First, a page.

Targeting Wildlife Services


An agency known as “Wildlife Services,” a unit of the U.S. Department of Agriculture, has long been secretive for a reason: Its actions are incredibly, unacceptably and illegally brutal and inhumane to animals, from familiar wildlife to endangered species — and even people's pets.

This agency has been killing as many as 3 million native animals every year — including coyotes, bears, beavers, wolves, otters, foxes, prairie dogs, mountain lions, birds and other animals — without any oversight, accountability or requirement to disclose its activities to the public. The agency contributed to the decline of gray wolves, Mexican wolves, black-footed ferrets, black-tailed prairie dogs, and other imperiled species during the first half of the 1900s, and continues to impede their recovery today.

Many of these animals are carnivores at the top of the food chain and have a tremendous benefit to overall ecosystem health. They include endangered species and, largely, animals that agribusiness interests consider undesirable — as well as many animals that aren't intended targets of the agency. The century-old Wildlife Services — which has reportedly killed 32 million native animals since 1996 — destroys these creatures on behalf of such interests without explaining to the public what it's doing or where, the methods it's using, on whose behalf it's acting, or why. It frequently doesn't even attempt to use nonlethal methods before shooting coyotes and wolves from airplanes, or laying out traps and exploding poison caps indiscriminately — including in public areas — without any rules. Stories about Wildlife Services consistently emerge describing an agency that routinely commits extreme cruelty against animals, leaving them to die in traps from exposure or starvation, attacking trapped coyotes, and brutalizing domestic dogs. Many people who know about the agency have criticized this dark, secretive entity as a subsidy for livestock interests.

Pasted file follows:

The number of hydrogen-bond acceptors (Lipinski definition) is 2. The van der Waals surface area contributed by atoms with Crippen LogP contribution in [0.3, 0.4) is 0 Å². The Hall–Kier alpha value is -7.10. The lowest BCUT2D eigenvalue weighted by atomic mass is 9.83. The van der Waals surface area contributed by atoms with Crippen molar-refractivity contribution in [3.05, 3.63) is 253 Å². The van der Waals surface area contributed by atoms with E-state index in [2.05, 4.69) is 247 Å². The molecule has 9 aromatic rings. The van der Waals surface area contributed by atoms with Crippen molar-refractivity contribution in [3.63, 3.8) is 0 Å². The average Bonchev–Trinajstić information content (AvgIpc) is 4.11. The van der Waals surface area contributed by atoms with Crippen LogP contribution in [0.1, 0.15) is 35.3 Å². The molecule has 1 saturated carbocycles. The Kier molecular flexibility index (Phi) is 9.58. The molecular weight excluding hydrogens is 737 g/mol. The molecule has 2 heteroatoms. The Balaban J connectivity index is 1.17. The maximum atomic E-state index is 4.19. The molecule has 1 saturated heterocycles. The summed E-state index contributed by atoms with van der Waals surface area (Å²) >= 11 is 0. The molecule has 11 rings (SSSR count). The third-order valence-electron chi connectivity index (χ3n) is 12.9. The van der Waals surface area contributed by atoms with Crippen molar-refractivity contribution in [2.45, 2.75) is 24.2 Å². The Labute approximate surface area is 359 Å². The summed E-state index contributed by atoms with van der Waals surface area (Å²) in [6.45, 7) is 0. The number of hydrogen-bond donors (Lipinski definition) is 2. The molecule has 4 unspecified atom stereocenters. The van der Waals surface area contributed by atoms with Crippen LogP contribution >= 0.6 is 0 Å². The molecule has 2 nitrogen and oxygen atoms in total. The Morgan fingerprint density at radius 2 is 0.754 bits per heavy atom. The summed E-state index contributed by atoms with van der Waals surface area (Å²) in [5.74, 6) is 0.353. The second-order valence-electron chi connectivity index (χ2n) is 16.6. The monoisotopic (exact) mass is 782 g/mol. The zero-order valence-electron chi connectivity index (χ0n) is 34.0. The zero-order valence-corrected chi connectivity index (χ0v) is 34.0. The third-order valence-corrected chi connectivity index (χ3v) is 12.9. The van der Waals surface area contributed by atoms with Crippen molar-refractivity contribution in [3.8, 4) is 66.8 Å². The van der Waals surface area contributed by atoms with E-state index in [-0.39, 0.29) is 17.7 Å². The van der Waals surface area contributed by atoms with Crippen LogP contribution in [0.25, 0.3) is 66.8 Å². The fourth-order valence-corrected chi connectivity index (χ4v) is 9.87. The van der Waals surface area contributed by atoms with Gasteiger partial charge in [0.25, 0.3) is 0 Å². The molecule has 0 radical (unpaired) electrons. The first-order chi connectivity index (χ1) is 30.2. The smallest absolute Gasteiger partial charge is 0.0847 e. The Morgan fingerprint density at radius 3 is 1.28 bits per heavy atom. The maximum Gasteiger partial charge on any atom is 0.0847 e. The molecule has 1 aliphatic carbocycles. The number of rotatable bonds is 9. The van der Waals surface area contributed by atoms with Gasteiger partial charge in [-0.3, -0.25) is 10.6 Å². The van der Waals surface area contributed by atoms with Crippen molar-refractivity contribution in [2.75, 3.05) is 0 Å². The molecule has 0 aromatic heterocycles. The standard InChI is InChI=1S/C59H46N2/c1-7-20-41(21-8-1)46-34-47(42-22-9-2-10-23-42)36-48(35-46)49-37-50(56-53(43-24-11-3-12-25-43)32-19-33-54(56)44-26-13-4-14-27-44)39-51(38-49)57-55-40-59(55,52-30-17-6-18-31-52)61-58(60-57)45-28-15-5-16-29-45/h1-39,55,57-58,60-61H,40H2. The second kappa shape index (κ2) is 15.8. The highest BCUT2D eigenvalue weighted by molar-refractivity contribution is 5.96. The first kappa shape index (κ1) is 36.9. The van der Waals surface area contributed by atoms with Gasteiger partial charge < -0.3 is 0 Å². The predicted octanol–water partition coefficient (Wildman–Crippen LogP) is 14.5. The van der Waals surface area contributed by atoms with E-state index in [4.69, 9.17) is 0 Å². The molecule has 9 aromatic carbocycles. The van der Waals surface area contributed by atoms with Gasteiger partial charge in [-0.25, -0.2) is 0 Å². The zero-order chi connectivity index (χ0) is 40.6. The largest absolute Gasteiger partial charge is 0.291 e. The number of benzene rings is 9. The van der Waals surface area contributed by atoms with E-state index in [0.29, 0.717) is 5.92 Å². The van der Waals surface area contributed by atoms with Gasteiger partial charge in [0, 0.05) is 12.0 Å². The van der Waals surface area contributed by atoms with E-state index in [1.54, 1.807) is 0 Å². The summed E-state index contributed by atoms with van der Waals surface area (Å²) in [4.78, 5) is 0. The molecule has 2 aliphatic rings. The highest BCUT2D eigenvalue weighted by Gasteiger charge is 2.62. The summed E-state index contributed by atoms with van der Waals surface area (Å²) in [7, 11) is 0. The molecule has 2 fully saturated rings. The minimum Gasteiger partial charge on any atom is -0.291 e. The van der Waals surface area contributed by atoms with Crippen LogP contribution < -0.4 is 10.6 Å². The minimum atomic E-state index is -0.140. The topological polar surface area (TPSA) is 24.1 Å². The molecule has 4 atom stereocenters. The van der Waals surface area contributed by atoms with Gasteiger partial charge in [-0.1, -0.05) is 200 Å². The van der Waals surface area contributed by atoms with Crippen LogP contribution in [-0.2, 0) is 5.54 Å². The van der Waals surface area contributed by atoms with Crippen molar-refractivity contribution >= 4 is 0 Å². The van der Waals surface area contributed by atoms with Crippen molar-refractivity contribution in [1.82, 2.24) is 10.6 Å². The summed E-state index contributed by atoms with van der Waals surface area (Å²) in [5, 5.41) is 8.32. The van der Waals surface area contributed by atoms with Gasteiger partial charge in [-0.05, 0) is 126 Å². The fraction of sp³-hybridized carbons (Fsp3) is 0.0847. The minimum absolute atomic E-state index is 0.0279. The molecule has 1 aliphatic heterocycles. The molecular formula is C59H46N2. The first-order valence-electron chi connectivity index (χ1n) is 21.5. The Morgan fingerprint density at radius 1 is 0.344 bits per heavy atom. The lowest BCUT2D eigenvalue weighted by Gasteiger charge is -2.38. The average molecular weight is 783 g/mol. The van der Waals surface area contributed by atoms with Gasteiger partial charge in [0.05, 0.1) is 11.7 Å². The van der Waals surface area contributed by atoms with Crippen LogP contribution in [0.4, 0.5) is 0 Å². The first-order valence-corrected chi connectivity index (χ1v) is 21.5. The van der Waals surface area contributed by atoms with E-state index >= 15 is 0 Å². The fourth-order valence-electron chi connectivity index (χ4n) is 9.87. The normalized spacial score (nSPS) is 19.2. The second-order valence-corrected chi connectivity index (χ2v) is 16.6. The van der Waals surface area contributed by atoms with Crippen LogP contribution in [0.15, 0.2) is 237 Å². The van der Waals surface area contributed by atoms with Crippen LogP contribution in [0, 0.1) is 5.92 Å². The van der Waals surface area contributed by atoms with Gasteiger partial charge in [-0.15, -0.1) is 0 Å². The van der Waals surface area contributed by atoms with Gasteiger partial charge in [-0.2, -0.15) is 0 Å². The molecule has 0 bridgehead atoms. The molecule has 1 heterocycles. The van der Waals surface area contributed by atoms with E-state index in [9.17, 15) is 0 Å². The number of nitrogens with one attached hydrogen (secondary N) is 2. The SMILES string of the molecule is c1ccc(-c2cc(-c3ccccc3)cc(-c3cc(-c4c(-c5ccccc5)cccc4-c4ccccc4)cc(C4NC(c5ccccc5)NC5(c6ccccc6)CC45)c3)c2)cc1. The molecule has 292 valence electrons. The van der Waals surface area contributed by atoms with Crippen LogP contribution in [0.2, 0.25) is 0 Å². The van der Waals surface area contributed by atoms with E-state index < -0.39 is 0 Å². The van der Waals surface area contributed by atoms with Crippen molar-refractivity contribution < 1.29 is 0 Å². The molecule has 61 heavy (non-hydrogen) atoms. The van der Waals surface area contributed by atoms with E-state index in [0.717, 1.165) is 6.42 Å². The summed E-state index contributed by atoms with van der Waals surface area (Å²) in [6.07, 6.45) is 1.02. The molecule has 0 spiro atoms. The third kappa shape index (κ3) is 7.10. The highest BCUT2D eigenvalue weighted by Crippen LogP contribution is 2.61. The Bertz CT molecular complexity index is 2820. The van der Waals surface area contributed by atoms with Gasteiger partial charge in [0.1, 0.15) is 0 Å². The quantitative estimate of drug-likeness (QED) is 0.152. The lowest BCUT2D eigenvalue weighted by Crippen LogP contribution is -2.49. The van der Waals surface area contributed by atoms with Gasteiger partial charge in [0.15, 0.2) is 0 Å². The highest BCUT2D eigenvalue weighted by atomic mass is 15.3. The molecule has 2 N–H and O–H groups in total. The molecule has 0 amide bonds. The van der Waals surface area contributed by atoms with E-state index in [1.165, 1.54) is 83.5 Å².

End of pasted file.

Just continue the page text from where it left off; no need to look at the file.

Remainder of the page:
To protect defenseless animals from Wildlife Services and begin to restore the natural balance of ecosystems, in 2013 the Center filed a comprehensive petition for rulemaking with the Department of Agriculture, which is supposed to oversee Wildlife Service's actions, demanding the development of a regulatory code — something that every other agency maintains — to reform the agency and bring it in line with all of the nation's laws, policies and values.

Other past work includes legal action in Arizona, California, Idaho, Oregon and Texas to protect animals from Wildlife Services, which helped secure environmental analyses of Wildlife Services' killing of cormorants in Oregon and predators like wolves in Idaho, as well as an agreement in Mendocino County, Calif., to suspend its annual contract with this federal program.

Now, with Trump in office, it's more important than ever to watchdog and combat Wildlife Services, and we've been doing just that. In May 2017 the Center and allies filed a lawsuit in federal court to stop Wildlife Services from shooting, trapping and poisoning Idaho's wild animals, asserting that the agency wrote itself a broad, statewide authorization to kill native predators without completing a legally required “environmental impact statement” covering the potential consequences of its actions or revealing those potential consequences to the public, as the National Environmental Policy Act mandates.

Gray wolf photo by Jan Rose/Flickr